A bright moment for the community
If you receive a phone call from Bill McCombe asking your age without first dispensing with the usual niceties, just answer the question. McCombe is co-director of the Emergency Management Task Group, and has taken charge of organizing Covid-19 vaccination events for full-time residents of Block Island.
McCombe has been busy making lists of year-round residents’ ages so that as many as possible can get vaccinated against Covid-19 when doses become available from the Rhode Island Department of Health and are dispensed according to age group.
When Block Island received its first batch, staff at the Medical Center, along with fire, rescue, and police personnel were prioritized. The segment of the population over 90 years of age came next.
On Saturday, Feb. 20 a drive-through vaccination event was held for those 75 years and older. On Monday, Feb. 22, the state opened up the next cohort eligible to receive the vaccine, those 65 and older. And so, with enough new doses, another vaccine event was held the next day.
Although there was a simple form to fill out, there was no need to spend hours on hold to make an appointment through the state; no portals, no crashing websites, no online anything. McCombe does all the work for you. (Although if you have the opportunity to get a shot on the mainland, either at CVS, Walgreens, or through the state’s website, you are encouraged to do so.)
All hands were on deck for the Saturday event. Rescue Captain Tracy Fredericks told The Block Island Times that set-up began at 7:30 a.m. and vaccinations started at 8, continuing into the early afternoon.
Vaccine recipients were asked to approach the vaccination site at Legion Park via Center Road. At the top of the hill, where Beach Avenue meets Center Road, Police Sergeant Joe DeMatteo, on Saturday, waved from his perch in the police pick-up truck – lights flashing – at those entering the area. On Tuesday, Feb. 23, Lieutenant Paul Deane took over the task.
The youngest members of the Fire Department, in full regalia, greeted cars as they rolled down Elephant Hill. They made sure people knew where to go and what to do.
At the bottom of the hill, volunteers with the Fire and Rescue Squad, and staff from the Block Island Medical Center manned a table, handing out and collecting back the paperwork each vaccine recipient filled out. All the while, McCombe shuttled back and forth between table and cars, calling out names of those arriving so others could prepare their paperwork. Every move was planned and well thought out.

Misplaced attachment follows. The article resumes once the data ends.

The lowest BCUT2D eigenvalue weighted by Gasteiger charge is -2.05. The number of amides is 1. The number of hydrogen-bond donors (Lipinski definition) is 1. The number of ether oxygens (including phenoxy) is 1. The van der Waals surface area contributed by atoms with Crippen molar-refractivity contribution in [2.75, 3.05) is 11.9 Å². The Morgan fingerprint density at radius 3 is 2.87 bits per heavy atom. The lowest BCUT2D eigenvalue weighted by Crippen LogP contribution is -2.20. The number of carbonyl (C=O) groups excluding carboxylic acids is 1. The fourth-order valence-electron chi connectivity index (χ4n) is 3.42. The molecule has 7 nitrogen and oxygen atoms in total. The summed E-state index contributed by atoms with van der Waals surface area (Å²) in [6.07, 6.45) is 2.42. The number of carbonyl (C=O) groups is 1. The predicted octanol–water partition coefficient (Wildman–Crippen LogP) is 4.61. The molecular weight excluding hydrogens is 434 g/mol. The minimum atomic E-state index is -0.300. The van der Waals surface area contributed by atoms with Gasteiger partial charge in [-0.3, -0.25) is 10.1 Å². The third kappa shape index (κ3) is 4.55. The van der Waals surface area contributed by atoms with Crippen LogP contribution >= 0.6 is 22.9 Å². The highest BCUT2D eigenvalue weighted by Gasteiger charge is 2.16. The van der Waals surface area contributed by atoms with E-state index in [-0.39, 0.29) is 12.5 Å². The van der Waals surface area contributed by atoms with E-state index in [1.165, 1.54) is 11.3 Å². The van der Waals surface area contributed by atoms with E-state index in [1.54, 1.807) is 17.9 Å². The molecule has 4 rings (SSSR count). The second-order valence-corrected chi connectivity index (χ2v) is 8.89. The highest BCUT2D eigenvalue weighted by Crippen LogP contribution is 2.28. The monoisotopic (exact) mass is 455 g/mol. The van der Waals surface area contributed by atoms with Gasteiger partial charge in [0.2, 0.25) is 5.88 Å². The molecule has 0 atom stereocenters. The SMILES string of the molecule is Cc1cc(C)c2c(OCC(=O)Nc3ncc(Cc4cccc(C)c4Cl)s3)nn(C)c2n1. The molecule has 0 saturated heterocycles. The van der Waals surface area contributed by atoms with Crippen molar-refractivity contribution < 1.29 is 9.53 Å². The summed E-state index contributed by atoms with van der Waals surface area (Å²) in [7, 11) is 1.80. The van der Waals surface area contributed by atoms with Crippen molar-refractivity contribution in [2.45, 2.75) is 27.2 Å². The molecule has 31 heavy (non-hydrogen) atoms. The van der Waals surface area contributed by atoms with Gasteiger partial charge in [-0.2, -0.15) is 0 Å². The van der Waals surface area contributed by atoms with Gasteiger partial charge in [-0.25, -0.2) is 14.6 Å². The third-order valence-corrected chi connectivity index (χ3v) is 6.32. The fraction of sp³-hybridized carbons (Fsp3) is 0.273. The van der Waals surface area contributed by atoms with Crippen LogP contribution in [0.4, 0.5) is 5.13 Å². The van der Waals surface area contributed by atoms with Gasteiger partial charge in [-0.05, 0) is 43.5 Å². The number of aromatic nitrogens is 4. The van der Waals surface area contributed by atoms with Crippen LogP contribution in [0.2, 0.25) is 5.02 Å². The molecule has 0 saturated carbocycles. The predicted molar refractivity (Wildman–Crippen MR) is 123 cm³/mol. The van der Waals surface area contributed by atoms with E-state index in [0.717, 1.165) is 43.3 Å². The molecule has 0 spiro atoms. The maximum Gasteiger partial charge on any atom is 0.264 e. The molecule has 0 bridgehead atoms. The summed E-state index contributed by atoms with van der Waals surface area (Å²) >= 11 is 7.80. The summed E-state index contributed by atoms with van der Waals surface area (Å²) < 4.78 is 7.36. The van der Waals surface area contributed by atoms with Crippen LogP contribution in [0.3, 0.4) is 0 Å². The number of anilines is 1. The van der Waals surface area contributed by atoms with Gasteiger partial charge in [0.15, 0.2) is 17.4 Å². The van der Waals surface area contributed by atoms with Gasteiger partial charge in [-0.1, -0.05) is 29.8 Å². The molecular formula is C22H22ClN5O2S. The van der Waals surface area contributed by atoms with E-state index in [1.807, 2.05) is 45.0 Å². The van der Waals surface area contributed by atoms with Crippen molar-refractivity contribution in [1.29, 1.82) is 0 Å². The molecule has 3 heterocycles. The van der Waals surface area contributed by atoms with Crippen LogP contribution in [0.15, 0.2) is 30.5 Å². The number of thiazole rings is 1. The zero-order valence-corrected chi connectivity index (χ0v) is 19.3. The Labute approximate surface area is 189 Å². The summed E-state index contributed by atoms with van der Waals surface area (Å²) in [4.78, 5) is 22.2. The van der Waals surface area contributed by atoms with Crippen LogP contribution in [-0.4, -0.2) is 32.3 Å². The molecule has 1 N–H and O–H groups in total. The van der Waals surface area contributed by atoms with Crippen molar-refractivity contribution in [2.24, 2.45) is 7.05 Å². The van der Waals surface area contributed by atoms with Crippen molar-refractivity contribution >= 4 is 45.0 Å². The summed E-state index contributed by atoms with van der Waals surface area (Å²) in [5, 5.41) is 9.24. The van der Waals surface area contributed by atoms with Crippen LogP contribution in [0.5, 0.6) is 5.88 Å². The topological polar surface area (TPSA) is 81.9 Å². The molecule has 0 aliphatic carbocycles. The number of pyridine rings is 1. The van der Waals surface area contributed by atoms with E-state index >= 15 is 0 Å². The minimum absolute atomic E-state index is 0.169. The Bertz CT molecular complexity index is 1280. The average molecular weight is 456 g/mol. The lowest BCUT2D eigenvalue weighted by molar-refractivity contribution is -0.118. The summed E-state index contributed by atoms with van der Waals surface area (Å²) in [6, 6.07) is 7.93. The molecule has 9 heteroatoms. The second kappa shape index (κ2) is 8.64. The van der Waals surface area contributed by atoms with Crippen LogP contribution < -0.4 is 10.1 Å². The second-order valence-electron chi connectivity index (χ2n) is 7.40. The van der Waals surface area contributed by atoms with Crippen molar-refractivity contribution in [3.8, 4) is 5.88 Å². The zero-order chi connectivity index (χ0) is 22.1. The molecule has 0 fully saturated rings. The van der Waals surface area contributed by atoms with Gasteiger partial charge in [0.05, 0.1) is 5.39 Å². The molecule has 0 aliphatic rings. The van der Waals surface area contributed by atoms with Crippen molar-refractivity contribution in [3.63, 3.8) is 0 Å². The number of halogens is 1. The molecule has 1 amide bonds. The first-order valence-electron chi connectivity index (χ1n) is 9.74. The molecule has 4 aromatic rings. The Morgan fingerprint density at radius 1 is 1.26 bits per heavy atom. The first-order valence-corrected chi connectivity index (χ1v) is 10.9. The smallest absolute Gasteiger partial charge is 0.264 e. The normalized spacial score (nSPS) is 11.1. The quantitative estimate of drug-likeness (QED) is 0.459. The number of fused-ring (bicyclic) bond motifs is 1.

The paperwork is a simple onepage form and the questions are mainly about whether you have had an adverse reaction to any recent vaccinations, including a Covid vaccine – in case one is receiving a second dose. Vaccine recipients are also given a card with the person’s name, date, and type of vaccine received. This card should be kept and brought along when the second dose is received. People should also have received a laminated card informing them of the date and time for their second dose. (For those who did not receive the card, or misplaced it, the second appointment will be five weeks after the first, on Saturday, March 27.)
After receiving their shots, grateful, smiling people waited in their vehicles for the required 15 minutes (in case of an adverse reaction) while even more volunteers kept watch over them, casually chatting, as neighbors are wont to do, but haven’t been able to for almost a year.
Regarding Saturday’s highly successful event, that had 200 people receiving shots, McCombe said: “It was a bright spot for the community,” especially after the past few weeks. “We’re getting back to doing what we do best – being a community.”
McCombe told The Times there are many people to thank and recognize for making it all happen, besides the firemen, rescue squad, and Medical Center - Bain Transue and Charlie Weber for making available and opening up Legion Hall; David Lamb and Will Murray for supplying a van for use as a mobile office; and Josh, Sue, and Ray Linda, owners of Interstate Navigation for supplying transportation and for being supportive in many other ways, including freeing up time for McCombe to organize and conduct the events. McCombe also wants to give a shout out to Kyra Ernst who has volunteered her time with the EMA while attending school.